“Forty-one percent of the interviewees said they were not registered, mainly because they lacked information on how and where to register or the registration points were too far away. “Others worried that they did not have proper legal papers and would be therefore sent back to Syria,” it said.


Campaign fever turns into clash between Druze parties

Updated 11 min 51 sec ago
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Campaign fever turns into clash between Druze parties

  • Lebanon's independent Sabaa party talks about exploitation of positions and money.
  • Several young men from the Sabaa party demonstrated on Tuesday outside the Ministry of Interior.
BEIRUT: Sectarian and partisan polarization resulting from fierce competition for parliamentary seats in Lebanon has led to the first armed clash between two rival Druze parties.
Machine guns were used in the clash between the Progressive Socialist Party, led by MP Walid Jumblatt, and the Lebanese Democratic Party, led by Talal Arslan, which took place on Sunday evening in the city of Choueifat, about 5 km south of Beirut.
The two parties’ leaders acted quickly to calm their supporters.
“When politicians plant seeds of hatred and grudges among people, they commit a crime against citizens who have been breaking bread together for centuries,” Jumblatt said in a tweet.
In a joint statement, the two parties stressed “the need to avoid any steps that could provoke anger among supporters or disturb citizens who look forward to freely exercising their right to vote in an atmosphere of democratic competition.”
The two parties, alongside other parties with supporters in Choueifat, such as Hezbollah, the Lebanese Forces, the Syrian Social Nationalist Party and the Amal Movement, have agreed on “disowning anyone who breaches security, requesting that the security forces intensify their presence in Choueifat, identifying fixed locations until the elections are over, and restraining from carrying out provocative processions.”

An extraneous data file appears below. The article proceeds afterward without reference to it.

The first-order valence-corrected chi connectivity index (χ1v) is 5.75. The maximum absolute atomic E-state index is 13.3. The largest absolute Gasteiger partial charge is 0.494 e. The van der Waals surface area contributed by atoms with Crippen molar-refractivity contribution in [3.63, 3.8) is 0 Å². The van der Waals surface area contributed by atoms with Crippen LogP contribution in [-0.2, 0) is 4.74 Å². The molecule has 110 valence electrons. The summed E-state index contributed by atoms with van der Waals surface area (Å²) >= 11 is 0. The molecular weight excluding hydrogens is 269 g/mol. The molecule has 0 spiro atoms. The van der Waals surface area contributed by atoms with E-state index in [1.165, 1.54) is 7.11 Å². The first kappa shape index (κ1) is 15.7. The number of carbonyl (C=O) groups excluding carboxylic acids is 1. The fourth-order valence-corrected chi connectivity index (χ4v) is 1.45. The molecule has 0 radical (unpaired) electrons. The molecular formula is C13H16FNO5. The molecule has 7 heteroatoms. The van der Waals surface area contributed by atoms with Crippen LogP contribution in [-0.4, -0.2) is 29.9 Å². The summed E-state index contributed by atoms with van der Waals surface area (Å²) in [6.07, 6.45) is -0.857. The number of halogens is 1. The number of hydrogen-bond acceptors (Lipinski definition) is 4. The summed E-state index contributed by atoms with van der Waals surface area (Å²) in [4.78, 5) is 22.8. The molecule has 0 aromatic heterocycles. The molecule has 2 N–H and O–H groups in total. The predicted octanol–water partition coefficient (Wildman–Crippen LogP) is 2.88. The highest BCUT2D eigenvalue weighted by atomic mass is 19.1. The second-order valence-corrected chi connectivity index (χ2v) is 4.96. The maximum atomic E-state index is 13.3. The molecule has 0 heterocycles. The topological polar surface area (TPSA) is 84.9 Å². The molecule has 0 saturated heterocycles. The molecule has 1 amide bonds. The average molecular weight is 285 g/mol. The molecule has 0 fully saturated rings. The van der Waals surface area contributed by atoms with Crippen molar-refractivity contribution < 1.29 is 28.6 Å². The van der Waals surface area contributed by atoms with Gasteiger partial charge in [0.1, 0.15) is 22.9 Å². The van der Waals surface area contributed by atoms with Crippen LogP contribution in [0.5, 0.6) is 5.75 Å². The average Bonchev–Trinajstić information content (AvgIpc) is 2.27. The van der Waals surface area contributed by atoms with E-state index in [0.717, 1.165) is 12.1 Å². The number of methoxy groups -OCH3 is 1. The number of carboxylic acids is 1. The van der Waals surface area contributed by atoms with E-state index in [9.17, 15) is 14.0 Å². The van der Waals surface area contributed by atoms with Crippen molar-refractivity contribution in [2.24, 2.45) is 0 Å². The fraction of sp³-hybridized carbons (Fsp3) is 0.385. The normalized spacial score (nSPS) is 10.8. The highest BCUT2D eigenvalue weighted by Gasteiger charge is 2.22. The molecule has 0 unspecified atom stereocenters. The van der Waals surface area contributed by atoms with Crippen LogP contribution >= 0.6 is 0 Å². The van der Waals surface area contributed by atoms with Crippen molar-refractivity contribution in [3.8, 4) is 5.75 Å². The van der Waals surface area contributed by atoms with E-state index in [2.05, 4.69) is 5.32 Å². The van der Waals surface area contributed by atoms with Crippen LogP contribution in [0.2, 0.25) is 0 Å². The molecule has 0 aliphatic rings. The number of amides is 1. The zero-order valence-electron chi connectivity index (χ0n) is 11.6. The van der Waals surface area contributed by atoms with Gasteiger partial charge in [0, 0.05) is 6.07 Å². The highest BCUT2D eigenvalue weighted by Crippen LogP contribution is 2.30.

Campaigning lasts 24 hours before polling and has seen various kinds of violations of the electoral law.
Several young men from the Sabaa party — a group of independent activists — demonstrated on Tuesday outside the Ministry of Interior, carrying banners questioning the ministry’s role in election-related issues.
“Serious violations are taking place because the country is out of control; many are exploiting their positions and pouring (in) their money, and conflicts are happening at grassroots level — people are tearing down photos of candidates and individuals are fighting with one another,” said Gilbert Hobeish on behalf of the demonstrators.
He added: “This is unacceptable, and the minister of interior must take responsibility.”
Hobeish criticized the Electoral Supervisory Commission, saying “it only oversees the civil society or change candidates.”
“We reject this in toto,” he said.
Ali Al-Amin, a candidate on the Shbaana Haki electoral list (who was assaulted last Sunday by Hezbollah supporters in the town of Shaqra because he hung his photo outside his house), held a press conference in the town of Nabatiyah Al-Fawqa and renewed his protest against “the tyranny that silences voices, oppresses liberties and acts on its own will and temperaments, making us feel as if we were in the law of the jungle era.”
He said that “resistance isn’t anyone’s property nor is it one party’s ownership.”
He also called on “the free people of the south to decide which life they wanted and to which homeland and identity they belonged.”
Campaign fever is rising in Lebanon 48 hours before the elections are held for the first time for Lebanese communities in several Arab countries. These elections are to be held 11 days before parliamentary elections take place inside Lebanon.